What you are doing is what the Labour party are perceived to be doing, playing with words that people see straight through, as is reflected in these polls. I think these polls are more to do with what Labour are perceieved to have done/said, than anything the tories have done.

    I thought Labour stood for social democracy, not populist fake Tory tax cutters. Whats with Browns constant blue ties, next it will be a blue dress, handbag and a maggie wig.

  22. The latest poll shows Labour back at the support it got in 2005 and that was really a low point (even though they won the election) because some Labour voters drifted to the Lib Dems because of Iraq and a desire to kick Tony Blair. When Tony Blair left and the reduction of Iraq as an issue the Labour vote should have (and did) increased at the expense of the Lib Dems – this has been seen with the Lib Dems in the 15-18% range until recently (down from 22% in 2005). So Labour has squandered the gains made by changing leader and reducing troops in Iraq (as well the reduction of the tuition fee issue). The Lib Dem vote has always been soft, made up of Tories who shifted alligence in 1997 and Labour votes who shifted their vote in 2005. That process has unravelled somewhat so they are much nearer to their core vote of 10-12%. Cameron was correct when elected leader to target ex Tories who vote Lib Dems because there are around 30 seats in the south, SW London, SW England that were Tory up until 1997 then changed to Lib Dems. These 30 seats are vital for him to reach the target of 13 gains to get a majority.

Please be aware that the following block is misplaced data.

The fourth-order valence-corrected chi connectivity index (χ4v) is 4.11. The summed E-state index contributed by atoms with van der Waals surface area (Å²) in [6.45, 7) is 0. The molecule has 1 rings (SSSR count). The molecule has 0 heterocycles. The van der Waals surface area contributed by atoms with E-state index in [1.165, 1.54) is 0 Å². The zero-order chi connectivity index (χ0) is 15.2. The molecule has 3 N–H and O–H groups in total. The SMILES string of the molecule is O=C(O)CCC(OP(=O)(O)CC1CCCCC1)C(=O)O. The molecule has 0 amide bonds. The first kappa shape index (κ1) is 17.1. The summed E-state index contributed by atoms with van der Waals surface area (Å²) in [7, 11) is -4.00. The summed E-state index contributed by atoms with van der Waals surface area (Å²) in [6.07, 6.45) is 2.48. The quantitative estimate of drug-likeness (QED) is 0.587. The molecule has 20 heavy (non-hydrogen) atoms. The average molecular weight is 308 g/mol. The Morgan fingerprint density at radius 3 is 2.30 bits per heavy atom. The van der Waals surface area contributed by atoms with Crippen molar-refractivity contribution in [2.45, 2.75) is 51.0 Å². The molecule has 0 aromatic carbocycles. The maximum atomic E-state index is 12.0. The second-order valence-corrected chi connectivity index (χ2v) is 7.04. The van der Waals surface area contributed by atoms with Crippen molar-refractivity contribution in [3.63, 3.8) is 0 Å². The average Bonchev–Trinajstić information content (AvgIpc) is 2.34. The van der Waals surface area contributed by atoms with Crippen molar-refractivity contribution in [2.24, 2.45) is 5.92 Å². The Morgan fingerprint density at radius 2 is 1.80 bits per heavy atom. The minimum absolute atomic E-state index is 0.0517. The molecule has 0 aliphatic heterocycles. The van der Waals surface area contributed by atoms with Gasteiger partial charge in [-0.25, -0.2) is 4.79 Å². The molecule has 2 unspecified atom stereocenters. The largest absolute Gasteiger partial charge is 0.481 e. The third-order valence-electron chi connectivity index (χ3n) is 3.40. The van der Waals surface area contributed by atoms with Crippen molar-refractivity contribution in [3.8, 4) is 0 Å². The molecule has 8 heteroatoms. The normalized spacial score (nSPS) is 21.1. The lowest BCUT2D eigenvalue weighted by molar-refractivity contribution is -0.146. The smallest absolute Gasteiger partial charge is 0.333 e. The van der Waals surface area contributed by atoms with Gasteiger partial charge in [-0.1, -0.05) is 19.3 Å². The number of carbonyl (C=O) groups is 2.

23. Before we all get too excited about these polls, it may be worth noting that the vote for others has dropped significantly to just 7%. That is unlikely to happen in a G.E and playing the devils advocate, I would say you can knock a good 4% of the Tory figure in this poll if there were a G.E.

    The electorate are certainly a volatile lot and I think the true figures between the Tories and Labour will be more like level pegging at the moment with the libs likely to get 18% or so if there were to be an election.

    The fact is that people are miffed at the fact there is to be no election so they are annoyed with Brown. It will all blow over – after all how many of you are going to be leaving more than 600k to your nearest and dearest and how many of your children are earning 64K a year needed to get a mortgage if they are paying 250k for their starter home – not many I think :)

    Up the blues and enjoy it while it lasts :)

  24. RICHARD :-

    Why would you knock 4% off the Tory POLL for the others and not off the Socialists ? Bit biased and wishful thinking there .